Existential Threats

Cambridge University have announced the foundation of a new Centre for the study of Existential Risk.

Its purpose? To consider the threats posed by four main areas:-

  • Climate Change;
  • Artificial Intelligence;
  • Nuclear War;
  • Rogue Biotechnology

The centre is to be led by professor of philosophy, Huw Price, a professor of cosmology and astrophysics, Martin Rees, and Jann Tallinn, the creator of Skype.

Apocalyptic disaster from nuclear fallout has long been thought to be a real threat. We are increasingly aware of the impact of climate change and aware that advanced biological or germ warfare could wipe out large numbers of the human civilisation.

Media coverage of the launch of this centre has focused on the advances in Artificial, or Super Intelligence, which raises the potential that “we are not the smartest things around” and, it is posited, could potentially threaten human survival.

These are real concerns. Somewhere beneath the Blockbuster movie hype is buried a genuine anxiety that humanity could well destroy itself. 25years ago Neil Postman’s perceptive book “Amusing Ourselves to Death” elicited one commendation “This comes along at exactly the right moment…we must confront the challenge of his prophetic vision”.

Postman argued that 1984 had come and gone. George Orwell’s book of that name feared the banning of books and the imposition of totalitarian oppression, reducing human beings to a mindless existence. But the world of 1984 was free from many of Orwell’s imagined threats. Aldous Huxley was more prophetic, though, in “Brave New World”. Here the threat is the trivialisation of culture, the preoccupation with image and feelings and the drowning out of truth in a sea of irrelevance. The threats which Huxley imagined could much more easily be implemented through artificial intelligence and out-of control biological forces.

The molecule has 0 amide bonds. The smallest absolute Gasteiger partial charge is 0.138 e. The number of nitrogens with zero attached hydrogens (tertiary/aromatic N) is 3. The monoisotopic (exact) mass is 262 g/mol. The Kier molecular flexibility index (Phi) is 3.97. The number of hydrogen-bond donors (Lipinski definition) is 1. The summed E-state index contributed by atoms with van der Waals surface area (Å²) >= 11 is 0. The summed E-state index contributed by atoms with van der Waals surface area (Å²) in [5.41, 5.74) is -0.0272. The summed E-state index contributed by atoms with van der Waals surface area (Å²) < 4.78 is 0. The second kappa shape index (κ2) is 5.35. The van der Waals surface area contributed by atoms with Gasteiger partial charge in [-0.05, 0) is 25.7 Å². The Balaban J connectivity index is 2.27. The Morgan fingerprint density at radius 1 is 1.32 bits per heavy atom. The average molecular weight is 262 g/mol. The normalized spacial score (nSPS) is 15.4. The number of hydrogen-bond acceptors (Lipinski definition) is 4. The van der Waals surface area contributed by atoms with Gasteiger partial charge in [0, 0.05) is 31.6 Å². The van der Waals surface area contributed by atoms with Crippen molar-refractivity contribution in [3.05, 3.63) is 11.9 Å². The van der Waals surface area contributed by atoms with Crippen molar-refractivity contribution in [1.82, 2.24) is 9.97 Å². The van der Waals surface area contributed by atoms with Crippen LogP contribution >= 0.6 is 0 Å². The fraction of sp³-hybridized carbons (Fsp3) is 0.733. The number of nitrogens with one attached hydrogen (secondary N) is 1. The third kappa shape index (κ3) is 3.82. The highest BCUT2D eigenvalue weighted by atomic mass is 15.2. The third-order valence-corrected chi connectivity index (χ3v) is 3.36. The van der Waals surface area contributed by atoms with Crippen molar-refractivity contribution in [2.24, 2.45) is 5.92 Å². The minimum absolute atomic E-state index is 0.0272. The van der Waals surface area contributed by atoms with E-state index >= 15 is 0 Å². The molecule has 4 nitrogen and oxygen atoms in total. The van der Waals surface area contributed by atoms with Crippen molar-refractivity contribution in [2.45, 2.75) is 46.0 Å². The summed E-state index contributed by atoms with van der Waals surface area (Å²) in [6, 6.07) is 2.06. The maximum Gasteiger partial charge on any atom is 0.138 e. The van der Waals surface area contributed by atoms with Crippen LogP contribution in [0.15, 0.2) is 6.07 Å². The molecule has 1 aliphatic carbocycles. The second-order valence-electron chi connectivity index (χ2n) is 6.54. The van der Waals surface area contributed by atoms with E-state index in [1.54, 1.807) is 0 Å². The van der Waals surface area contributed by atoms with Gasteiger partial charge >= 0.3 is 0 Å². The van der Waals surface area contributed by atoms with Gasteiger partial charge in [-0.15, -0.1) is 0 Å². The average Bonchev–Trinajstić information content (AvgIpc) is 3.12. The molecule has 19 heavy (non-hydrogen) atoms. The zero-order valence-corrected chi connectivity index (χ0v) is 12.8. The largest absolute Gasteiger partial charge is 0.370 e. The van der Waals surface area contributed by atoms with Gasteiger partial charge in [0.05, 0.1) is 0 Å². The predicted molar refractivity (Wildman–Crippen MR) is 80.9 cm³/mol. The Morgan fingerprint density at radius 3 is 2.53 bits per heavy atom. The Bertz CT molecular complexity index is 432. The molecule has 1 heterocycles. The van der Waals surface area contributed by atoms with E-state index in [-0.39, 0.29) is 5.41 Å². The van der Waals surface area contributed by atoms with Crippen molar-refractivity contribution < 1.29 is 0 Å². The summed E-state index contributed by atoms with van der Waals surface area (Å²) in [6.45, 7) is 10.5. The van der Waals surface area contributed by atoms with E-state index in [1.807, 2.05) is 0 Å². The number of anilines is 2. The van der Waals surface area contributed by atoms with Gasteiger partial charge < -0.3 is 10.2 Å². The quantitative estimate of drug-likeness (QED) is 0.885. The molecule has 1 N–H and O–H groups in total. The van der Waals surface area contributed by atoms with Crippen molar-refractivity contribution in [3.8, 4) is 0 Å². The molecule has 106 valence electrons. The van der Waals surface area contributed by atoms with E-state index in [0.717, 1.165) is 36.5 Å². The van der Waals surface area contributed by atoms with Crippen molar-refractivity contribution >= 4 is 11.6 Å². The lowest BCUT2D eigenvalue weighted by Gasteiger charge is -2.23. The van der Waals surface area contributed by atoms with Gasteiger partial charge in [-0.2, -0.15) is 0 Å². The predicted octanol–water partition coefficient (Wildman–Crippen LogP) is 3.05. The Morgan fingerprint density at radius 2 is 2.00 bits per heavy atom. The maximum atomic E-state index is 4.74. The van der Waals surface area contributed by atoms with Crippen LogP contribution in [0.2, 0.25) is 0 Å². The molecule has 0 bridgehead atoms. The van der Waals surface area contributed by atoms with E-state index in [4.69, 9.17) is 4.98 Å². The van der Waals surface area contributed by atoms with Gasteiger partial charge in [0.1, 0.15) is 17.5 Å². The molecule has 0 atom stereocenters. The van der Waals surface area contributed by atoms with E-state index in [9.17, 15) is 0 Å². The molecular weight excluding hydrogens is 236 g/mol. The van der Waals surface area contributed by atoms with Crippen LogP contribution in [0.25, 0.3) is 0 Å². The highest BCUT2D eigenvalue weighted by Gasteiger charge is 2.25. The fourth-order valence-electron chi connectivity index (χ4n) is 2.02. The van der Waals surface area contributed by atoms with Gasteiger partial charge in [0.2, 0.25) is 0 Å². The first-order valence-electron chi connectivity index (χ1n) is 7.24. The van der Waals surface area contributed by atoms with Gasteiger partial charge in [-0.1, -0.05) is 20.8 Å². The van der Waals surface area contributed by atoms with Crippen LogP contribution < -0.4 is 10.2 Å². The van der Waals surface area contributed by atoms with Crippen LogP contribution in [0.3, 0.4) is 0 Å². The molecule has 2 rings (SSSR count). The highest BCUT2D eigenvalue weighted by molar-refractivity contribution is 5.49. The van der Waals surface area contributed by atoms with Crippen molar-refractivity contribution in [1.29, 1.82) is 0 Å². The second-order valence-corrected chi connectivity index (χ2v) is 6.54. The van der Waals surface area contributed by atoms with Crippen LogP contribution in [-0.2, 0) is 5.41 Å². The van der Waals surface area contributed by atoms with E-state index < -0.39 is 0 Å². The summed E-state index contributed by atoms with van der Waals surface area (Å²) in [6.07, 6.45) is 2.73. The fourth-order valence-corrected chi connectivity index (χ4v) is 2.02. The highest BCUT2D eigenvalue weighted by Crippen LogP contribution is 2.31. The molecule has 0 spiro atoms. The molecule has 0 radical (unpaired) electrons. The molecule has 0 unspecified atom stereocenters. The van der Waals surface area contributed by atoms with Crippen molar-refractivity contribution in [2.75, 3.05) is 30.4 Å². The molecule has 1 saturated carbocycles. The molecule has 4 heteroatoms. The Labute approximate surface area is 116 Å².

But, Christians maintain, the existential threats to our existence pale into insignificance when you consider what a dreadful thing it is to fall into the hands of the living God (Hebrews 10:31).

As the Church approaches the season of Advent we prepare ourselves for Christmas. Not, in fact, by thinking first of Christ’s coming as a baby in the incarnation. But rather, we think his return as judge and king. When we ponder a final day of judgment we approach Christmas to welcome the saviour with open arms.

It might be that, as in the days of Noah, God will use natural means to execute the destruction of the world. But, nevertheless, the controlling initiative comes from outside of our world. Ultimately we will not destroy ourselves, but God will come back to wrap everything up: it will be a day of final destruction, initiated by the Judge of all the earth (see 2 Peter 3).

So, in the, we might say, the threats to the end of the world are more apocalyptic than existential. I wonder, will our Cambridge professors give my thought to this threat?

 

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